This is where, she con­tin­ues, art can make a dif­fer­ence. Art does not show peo­ple what to do, yet en­gag­ing with a good work of art can con­nect peo­ple to their senses, body, and mind. It can make the world felt. And this may spur think­ing, en­gage­ment, and even ac­tion.

“Shall we go take a look?” asks Lee, and we head out into the bril­liant af­ter­noon, to take a short walk to where the mu­ral is dis­played. It’s as breath­tak­ing as I imag­ined. Bril­liantly painted, the mu­ral’s bright walls de­pict a grand nar­ra­tive of Pa­pua’s iconic birds of par­adise flee­ing from the for­est fires into cities. “These birds are here in ur­ban spa­ces to ap­peal to the pub­lic that they need sav­ing,” ex­plains Lee soberly.

“The Wings of Par­adise mu­rals are points of de­par­ture to be­gin a pub­lic di­a­logue through cre­ative art ac­tivism; to raise aware­ness and in­spire ac­tion to pro­tect the rain­forests of Pa­pua and its rich bio­di­ver­sity,” con­tin­ues Lee, adding: “This mu­ral serves as a re­minder of the beauty New Guinea is the largest trop­i­cal is­land in the world. The only is­land larger than New Guinea is ice-capped Green­land (not count­ing main­land Aus­tralia as an is­land).

The east­ern half of the is­land is the ma­jor land mass of the in­de­pen­dent state of Pa­pua New Guinea. The western half, re­ferred to as West Pa­pua or sim­ply Pa­pua, is part of In­done­sia’s ter­ri­tory.

NGO Con­ser­va­tion In­ter­na­tional has qual­i­fied both In­done­sia and Pa­pua New Guinea as “megadi­verse” coun­tries.

There are 41 known species of the Birds of Par­adise and 37 of them are in New Guinea.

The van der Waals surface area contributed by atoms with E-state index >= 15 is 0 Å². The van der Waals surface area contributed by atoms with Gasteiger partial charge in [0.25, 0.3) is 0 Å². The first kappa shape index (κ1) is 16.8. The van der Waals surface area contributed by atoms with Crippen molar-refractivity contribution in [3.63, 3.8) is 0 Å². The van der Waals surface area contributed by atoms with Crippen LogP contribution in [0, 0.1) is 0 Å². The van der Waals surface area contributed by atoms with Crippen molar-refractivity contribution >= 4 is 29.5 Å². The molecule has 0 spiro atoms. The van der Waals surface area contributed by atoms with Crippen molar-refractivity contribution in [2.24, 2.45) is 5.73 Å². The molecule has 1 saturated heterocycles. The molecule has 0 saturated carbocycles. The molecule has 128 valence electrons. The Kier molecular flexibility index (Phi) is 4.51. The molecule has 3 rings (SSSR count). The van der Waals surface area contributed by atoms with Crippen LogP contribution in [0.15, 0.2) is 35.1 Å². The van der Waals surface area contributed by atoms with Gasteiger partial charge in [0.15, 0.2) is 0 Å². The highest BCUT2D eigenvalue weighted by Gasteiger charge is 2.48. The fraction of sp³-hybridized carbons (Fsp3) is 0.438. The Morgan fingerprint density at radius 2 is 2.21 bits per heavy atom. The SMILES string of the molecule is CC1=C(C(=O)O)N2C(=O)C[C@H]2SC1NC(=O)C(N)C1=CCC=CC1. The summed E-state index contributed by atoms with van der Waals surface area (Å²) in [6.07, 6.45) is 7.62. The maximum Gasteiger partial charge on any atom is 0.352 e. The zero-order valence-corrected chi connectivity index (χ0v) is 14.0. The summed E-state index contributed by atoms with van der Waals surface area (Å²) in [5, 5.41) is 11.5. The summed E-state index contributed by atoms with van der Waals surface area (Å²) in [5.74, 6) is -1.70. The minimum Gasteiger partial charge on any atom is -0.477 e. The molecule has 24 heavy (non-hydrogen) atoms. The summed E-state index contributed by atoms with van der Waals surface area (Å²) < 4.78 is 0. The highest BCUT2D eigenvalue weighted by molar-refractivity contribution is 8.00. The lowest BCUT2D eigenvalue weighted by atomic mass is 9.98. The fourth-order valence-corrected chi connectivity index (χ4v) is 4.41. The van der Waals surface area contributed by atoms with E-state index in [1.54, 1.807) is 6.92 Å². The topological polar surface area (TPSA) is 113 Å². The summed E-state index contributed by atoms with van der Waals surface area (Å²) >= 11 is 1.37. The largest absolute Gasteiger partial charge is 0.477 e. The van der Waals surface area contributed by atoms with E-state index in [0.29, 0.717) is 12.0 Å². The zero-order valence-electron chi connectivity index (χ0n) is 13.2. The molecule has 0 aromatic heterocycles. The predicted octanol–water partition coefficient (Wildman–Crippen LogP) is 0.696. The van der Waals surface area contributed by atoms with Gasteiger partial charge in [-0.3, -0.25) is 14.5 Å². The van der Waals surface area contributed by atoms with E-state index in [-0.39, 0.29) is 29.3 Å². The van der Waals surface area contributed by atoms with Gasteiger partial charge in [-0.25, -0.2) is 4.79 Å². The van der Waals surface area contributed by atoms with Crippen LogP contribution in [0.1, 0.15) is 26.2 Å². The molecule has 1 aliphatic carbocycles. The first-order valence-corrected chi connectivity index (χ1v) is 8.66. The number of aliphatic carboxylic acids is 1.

Pa­pua holds around a third of In­done­sia’s re­main­ing rain­for­est, but those forests are in­creas­ingly un­der threat. Tree cover loss in Pa­pua has been steadily in­creas­ing over the last five years, more than tripling be­tween 2011 and 2016. [GFW, Dec 2017]

Avail­able in Green­peace Ar­chive are il­lus­tra­tions are of the King Bird of Par­adise, The Twelvewired Bird of Par­adise and the Lesser Bird of Par­adise (all low­land species af­fected by de­for­esta­tion for palm oil in Pa­pua).

and di­ver­sity of co-cre­ation, of what we can achieve when our hearts and minds are one.”

It’s all part of Green­peace’s goal to con­nect with peo­ple over the val­ues, prin­ci­ples and pas­sion that it rep­re­sents, and to con­vey hope through its vic­to­ries. “There’s a lot of feel­ing of ‘What hope is there?’ in terms of cor­po­ra­tions and govern­ment chang­ing,” con­cludes Heng, adding that Green­peace’s main task is show­ing peo­ple that change is pos­si­ble and they have the power to make a dif­fer­ence.

elekoshy@nst.com.my

Birds of par­adise flee­ing the for­est fires be­sieg­ing Pa­pua New Guinea.